Climate-related conflicts are already numerous and likely to increase in frequency, magnitude and severity as the impacts of climate change get worse. They can arise over issues like access to increasingly scarce water sources or reliably productive soil, or over food shortages, and can both provoke and escalate in response to migration. Often they are exacerbated by inequalities, both in exposure to impacts and access to financial resources that can buffer these.1 The influence on adaptation policies and strategies of security-driven agendas, often reflecting military preoccupations, worsens this still: addressing symptoms rather than causes and treating victims of climate change as threats to the physical and livelihood security of others.
Among the most important social technologies used by many permaculture projects are conflict transformation mechanisms. These can help address disputes arising directly from either climate change itself or from adaptation efforts. They can also heal existing schisms among and within communities, creating a more solid social base for collective efforts at adaptation.
The Chikukwa Project in Zimbabwe has trained around 50 villagers in conflict transformation. It has developed its own system that combines traditional social technologies with established tools from European countercultural movements, setting up groups for Building Constructive Community Relations (BCCR). When people cut trees planted on a wooded ridge to ensure water retention in the landscape, it caused soil erosion on some downstream farms, silting on others. A two-day workshop organised by the local BCCR led to agreement and implementation of an action plan in which all those affected took part amicably: replanting cut areas and extending the planted area overall, and building new dykes and levees in the stream.2
Tamera Ecovillage in Portugal is home to the Tamera Peace University, which offers courses on sustainable cultures of peace and follow-up workshops on community-building. Peace pilgrimages to areas like Colombia and Palestine link efforts to build harmonious communities locally with contributions to overcoming conflict and its consequences more widely, supporting reconciliation and forging lasting friendships and collaborations.3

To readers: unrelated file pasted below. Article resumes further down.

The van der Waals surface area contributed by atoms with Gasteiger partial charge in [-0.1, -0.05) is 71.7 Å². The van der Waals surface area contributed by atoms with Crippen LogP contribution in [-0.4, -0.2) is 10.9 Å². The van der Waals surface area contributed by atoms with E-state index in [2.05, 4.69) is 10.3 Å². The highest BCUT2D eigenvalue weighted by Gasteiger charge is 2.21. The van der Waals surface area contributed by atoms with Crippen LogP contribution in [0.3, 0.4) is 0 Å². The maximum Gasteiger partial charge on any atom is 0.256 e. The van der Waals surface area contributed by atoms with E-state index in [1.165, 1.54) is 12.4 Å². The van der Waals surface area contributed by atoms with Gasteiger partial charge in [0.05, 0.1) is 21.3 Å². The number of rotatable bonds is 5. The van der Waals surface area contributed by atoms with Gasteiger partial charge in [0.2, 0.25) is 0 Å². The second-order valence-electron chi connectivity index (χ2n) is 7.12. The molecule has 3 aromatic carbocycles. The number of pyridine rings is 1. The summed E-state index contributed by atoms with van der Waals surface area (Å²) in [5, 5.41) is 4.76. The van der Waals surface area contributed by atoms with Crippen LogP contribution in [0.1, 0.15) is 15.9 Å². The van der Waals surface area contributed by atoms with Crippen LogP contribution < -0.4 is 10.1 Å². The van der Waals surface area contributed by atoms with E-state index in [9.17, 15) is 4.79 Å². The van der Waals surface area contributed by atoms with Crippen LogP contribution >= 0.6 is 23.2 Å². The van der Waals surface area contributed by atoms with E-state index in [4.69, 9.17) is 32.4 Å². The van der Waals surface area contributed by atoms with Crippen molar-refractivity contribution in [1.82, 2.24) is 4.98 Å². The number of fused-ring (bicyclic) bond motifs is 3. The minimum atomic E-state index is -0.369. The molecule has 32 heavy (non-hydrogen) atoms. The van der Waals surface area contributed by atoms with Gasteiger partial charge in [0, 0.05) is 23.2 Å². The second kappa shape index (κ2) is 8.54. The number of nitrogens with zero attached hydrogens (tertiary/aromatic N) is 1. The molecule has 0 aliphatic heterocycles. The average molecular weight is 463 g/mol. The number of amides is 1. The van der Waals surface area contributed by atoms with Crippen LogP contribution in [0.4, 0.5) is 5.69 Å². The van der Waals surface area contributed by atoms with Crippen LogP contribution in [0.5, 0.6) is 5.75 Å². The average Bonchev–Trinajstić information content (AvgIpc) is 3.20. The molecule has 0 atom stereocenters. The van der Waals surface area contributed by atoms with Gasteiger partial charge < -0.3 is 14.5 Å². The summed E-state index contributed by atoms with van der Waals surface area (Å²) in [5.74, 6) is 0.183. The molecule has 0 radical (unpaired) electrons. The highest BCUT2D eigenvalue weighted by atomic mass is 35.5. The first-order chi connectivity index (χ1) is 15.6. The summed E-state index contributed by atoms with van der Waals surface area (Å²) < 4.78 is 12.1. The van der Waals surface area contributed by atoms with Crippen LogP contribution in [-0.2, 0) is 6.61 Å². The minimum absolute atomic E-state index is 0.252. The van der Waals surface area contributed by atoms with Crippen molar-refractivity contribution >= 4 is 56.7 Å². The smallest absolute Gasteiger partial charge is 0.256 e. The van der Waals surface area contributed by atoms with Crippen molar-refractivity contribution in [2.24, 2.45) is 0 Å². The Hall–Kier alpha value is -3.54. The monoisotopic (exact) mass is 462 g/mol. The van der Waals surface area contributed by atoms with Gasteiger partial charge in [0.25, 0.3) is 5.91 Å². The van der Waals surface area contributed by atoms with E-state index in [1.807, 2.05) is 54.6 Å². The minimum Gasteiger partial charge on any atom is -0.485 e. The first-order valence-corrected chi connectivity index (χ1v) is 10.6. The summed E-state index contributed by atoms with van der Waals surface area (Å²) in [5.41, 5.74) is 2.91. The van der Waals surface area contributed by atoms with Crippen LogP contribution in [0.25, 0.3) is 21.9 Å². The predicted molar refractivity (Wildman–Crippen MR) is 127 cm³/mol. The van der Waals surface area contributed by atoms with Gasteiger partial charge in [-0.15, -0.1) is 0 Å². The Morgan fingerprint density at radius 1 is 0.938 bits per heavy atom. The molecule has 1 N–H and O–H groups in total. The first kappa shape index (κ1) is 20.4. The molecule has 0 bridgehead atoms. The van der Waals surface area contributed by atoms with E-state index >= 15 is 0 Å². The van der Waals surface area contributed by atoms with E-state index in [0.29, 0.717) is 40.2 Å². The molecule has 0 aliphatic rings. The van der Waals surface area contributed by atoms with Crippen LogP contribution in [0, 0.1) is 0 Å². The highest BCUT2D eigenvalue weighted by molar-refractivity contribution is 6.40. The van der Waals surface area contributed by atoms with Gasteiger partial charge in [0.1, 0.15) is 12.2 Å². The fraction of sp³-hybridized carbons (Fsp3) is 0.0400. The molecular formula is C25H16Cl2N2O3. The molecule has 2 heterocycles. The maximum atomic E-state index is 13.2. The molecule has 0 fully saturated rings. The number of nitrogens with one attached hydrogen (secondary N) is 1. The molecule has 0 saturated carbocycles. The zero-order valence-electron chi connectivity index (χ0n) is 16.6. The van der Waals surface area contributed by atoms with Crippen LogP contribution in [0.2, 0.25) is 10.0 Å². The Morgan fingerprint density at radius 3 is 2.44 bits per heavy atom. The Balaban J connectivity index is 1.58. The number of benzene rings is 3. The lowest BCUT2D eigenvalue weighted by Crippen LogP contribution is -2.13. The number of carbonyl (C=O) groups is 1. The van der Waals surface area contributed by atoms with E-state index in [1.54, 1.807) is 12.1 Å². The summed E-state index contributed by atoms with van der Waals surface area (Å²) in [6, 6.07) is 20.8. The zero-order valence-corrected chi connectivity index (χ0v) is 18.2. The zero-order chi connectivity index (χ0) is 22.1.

Many permaculture projects in areas afflicted by deep cultural and ethnic conflicts build responses to these into their social dimensions. Hava and Adam Eco-educational farm actively works to overcome separation and build understanding and collaboration between Israelis and Palestinians. This has already fed into practical work to support climate change adaptation: Palestinian farmers have drawn on their traditional knowledge to introduce traditional irrigation techniques and planting practices, and provide seeds of drought-tolerant native crops. Use of permaculture techniques to grow more in smaller spaces has helped farmers to respond to scarcity of land.4 This is one of several permaculture projects in Israel and Palestine who employ permaculture as a common language to support reconciliation and shared action. Such such activities have provoked repression by the Israeli army, which in November 2000 reportedly raided, sacked and prohibited access to a permaculture centre in the West Bank village of Marda.5
Beyond Israel and Palestine, Los Angeles Eco-Village in California was founded as part of community rebuilding efforts in Wilshire/Koreatown, a highly ethnically diverse neighbourhood that suffered great loss of life and physical damage during civil unrest sparked by institutional racism in 1992.Elsewhere in the USA, Growing Power in Milwaukee addresses what its founder Will Allen describes as food racism: the status of many African-American and Latino neighbourhoods across the country as 'food deserts'. Its urban farms, distribution hubs and retail outlets are the only sources of fresh, nutritious produce for most residents of an area where nutrition-related health problems are endemic.6 In addition to their direct benefits, such initiatives raise the prospect that future responses to climate change arise from more cohesive communities, drawing on their full range of human diversity, and less afflicted by existing schisms that climate change impacts might exacerbate.